Tyson's Take
by Tyson Schwartz
June 7th, 2017

Reinventing Yourself

I have had the opportunity to see countless speakers and presenters over the past 25 years. Many have been memorable, some were pleasant memories, and some, well, not so much. The exceptional speakers and presenters I have seen do several things: they know their cues, they know their audience and they know their room.

 It’s easy to get used to delivering the same presentation over and over again. And by doing the same presentation, you get to know what the prospects are going to bring up to you as an objection.  The presentation is tried and true. But sometimes you do it so many times that you put it on auto pilot.  You get to the end of the presentation, and you think “Wow, how did I make it to the end already?”

The great salespeople treat every presentation like it is the opening act on Broadway and their audience is seeing you for the first time. But from time to time, the Broadway shows change and that means, sometimes, it’s time to “reinvent” your act.

Recently, I was working with a 15-year veteran of the industry. He is one of the best presenters I have ever worked with. His knowledge, his enthusiasm, his ability to entertain his prospects is amazing. He recently added a new product to his arsenal and was forced to reinvent his “act.”

 It was interesting to watch his creative juices flow and observe him design a new presentation from scratch. Over the next few weeks, we worked together on the presentation.  After he had the basics down, he did a run-through several times working on the rough parts of the presentation.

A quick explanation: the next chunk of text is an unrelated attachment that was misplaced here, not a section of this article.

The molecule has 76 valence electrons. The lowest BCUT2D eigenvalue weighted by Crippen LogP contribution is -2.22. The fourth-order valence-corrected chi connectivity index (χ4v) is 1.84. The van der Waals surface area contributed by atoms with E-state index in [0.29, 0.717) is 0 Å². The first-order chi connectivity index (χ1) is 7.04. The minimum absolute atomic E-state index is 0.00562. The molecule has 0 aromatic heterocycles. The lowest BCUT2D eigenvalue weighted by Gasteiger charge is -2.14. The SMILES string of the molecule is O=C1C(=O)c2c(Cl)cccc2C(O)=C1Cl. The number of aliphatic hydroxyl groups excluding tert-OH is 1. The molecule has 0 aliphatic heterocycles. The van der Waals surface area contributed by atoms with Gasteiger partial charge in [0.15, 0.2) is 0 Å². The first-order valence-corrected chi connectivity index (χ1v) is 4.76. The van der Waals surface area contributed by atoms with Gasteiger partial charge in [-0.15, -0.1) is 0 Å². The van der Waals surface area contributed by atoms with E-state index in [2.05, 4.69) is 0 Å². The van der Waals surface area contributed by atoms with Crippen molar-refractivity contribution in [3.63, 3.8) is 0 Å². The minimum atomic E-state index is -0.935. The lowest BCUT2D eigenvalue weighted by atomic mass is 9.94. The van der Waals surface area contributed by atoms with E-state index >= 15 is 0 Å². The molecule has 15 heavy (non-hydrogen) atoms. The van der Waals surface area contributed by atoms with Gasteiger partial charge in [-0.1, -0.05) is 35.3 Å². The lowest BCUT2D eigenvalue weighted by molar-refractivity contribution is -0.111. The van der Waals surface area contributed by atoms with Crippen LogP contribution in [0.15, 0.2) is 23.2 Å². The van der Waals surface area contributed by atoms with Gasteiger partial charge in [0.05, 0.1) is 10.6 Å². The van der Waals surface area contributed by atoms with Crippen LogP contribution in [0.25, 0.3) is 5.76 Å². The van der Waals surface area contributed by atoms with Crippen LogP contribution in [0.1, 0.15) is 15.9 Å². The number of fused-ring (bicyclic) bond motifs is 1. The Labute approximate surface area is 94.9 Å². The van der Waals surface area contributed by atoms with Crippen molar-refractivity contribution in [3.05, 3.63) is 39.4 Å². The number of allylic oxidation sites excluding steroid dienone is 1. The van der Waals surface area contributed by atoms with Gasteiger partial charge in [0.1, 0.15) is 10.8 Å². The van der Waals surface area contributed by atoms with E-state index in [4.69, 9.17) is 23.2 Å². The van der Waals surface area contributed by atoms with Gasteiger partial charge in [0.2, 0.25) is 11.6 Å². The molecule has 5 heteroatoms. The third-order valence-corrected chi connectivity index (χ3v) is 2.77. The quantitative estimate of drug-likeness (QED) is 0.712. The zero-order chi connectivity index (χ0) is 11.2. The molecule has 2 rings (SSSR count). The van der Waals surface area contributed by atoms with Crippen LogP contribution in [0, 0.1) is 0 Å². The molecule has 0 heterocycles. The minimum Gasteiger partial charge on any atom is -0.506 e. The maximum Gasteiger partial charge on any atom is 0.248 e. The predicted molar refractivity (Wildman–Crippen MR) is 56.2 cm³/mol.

Once he was ready to launch the new presentation, he had done so many run-throughs that he was prepared for the objections that were going to come his way. One mistake average salespeople make is practicing their new presentation on their prospects. The great salespeople do their practicing in advance.

 His new product and product presentation was like launching a new Broadway Show. It came off flawlessly, and he did a great job of reinventing his brand and reinventing himself.

 The point of all this is simple. From time to time, you will need to remake yourself. When you embrace it, you get even more successful. I leave you with the three P’s when reinventing yourself: practice, prepare and present.

 Great Selling!

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